News & Politics

Lonnie G. Bunch III Has Used This WWII Film to Inspire Coworkers

The Smithsonian Secretary says films like this Oscar winner show that "the key is to persevere."

Screenshot courtesy of YouTube.

“When my dad was in graduate school, I was a teenager, and he’d come home late. I’d sneak downstairs and we’d watch what was then called the Million Dollar Movie in New Jersey. [One night] The Best Years of Our Lives came on, and I was so touched by it.

“I’ve probably seen this movie, I don’t know, 50 times. Obviously, because it didn’t talk about Black soldiers, there’s a whole lot of things that weren’t in it, but for a story from 1946 about an issue that rarely was talked about, it was great, and I watch it every chance I get.

“My dad was a World War II vet. This was the first movie I saw that said: Here’s what readjustment really means. It was an opportunity to understand my generation who fought in Vietnam. It gave me an appreciation for an experience I didn’t have, which is serving in the military. There’s this optimism that everything will be the way it was [when you come home] and the realization that nothing is the way it was once you’re in a war situation.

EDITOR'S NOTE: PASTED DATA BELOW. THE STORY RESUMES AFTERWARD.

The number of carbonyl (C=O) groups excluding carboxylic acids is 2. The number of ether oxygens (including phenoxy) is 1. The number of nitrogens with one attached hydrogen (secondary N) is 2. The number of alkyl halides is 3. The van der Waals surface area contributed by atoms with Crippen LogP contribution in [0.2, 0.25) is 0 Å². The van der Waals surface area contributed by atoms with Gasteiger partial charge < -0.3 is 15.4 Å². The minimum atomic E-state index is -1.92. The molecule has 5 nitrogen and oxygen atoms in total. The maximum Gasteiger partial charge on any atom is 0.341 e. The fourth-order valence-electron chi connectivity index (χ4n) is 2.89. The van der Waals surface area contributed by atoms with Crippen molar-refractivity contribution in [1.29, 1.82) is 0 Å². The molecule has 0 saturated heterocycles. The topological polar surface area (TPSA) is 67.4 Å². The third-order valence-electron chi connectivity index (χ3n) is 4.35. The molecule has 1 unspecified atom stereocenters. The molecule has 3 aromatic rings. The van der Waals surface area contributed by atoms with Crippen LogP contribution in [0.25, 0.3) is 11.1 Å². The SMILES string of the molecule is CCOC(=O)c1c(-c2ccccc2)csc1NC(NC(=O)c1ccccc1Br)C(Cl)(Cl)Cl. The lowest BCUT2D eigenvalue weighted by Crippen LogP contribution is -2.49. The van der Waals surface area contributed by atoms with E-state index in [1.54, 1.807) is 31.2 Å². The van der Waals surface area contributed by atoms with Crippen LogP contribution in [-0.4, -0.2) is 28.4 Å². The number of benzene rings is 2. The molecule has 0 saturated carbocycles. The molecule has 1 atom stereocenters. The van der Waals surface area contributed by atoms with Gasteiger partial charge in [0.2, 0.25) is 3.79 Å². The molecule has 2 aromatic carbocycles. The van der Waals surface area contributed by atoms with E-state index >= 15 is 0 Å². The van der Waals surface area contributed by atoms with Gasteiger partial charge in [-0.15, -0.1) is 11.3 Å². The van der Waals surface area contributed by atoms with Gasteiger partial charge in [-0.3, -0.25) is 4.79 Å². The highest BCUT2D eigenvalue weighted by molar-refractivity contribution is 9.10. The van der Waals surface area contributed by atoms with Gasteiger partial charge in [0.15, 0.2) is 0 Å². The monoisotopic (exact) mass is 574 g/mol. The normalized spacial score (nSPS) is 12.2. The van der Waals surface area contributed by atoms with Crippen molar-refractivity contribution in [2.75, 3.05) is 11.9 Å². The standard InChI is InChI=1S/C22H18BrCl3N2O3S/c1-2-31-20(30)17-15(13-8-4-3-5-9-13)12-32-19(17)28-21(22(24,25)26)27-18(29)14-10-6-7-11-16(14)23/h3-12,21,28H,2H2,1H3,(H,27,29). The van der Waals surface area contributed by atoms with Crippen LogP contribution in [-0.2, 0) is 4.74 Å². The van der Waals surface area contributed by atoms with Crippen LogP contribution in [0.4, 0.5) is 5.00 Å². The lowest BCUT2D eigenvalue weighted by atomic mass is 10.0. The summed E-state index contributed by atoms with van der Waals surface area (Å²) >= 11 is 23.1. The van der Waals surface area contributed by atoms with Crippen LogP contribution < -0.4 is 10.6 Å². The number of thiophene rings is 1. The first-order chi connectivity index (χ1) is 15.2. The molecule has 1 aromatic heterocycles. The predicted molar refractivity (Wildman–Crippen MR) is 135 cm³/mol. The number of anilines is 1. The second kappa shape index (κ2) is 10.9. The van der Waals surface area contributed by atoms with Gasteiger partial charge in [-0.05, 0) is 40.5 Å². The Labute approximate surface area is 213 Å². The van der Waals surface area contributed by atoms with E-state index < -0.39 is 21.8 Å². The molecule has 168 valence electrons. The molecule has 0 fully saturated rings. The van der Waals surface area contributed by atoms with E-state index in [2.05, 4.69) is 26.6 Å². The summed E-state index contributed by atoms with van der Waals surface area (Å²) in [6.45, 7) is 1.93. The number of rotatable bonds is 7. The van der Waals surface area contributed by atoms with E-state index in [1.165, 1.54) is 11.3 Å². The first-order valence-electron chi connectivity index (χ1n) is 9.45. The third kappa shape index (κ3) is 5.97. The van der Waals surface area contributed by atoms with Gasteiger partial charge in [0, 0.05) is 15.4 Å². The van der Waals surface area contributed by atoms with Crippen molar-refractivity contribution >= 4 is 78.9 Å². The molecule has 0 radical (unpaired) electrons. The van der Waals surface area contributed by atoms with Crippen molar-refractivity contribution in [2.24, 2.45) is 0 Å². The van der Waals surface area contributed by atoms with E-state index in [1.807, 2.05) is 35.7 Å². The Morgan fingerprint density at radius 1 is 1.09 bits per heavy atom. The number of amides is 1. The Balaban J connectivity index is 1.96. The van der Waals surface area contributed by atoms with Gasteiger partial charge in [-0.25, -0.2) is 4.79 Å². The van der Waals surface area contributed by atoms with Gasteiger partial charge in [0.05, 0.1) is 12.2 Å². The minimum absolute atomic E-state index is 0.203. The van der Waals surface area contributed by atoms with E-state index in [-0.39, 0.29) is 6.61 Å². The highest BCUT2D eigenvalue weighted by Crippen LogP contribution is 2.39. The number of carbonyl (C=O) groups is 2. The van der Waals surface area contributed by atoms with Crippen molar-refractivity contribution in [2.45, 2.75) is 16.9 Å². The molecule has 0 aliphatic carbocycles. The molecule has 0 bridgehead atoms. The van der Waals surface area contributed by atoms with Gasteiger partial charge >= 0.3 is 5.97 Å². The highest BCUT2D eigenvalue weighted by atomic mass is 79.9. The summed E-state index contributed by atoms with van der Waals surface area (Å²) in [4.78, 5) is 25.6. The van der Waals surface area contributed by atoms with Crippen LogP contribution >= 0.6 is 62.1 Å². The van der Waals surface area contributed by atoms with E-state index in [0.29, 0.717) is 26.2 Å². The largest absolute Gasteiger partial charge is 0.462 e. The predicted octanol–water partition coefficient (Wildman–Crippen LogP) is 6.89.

“Films like this help you realize that the key is to persevere. Every time you come to a crossroads, whether it’s career or personal, there are moments where you hesitate, not sure where to go. You never get to the promised land. What you do is realize that you get to do good work with interesting people, work that matters. That’s getting you to the promised land. That’s why it’s called the promised land: You’re not there, but there’s a promise that you might get there.

Lonnie G. Bunch III. Photograph by Greg Kahn.

“When I was director of the National Museum of African American History & Culture, I would talk to the staff about old movies. This was a movie I talked about, because we were building something that we weren’t sure exactly how to do it, and it’s a movie about ambiguity and believing.

“Even after we opened the museum, there would still be challenges. I didn’t want people just to focus on that opening [but] to recognize that this was part of their long career. And in essence, what this movie shows is how three people contribute to a successful war effort. I wanted people to realize that everyone who worked on the museum was contributing to a success, whether a curator or a typist. I would use that movie to reinforce that—that we’re all in this sucker together.”

This article appears in the November 2022 issue of Washingtonian.
Follow Lonnie G. Bunch III on Twitter at @SmithsonianSec

Grace Deng
Editorial Fellow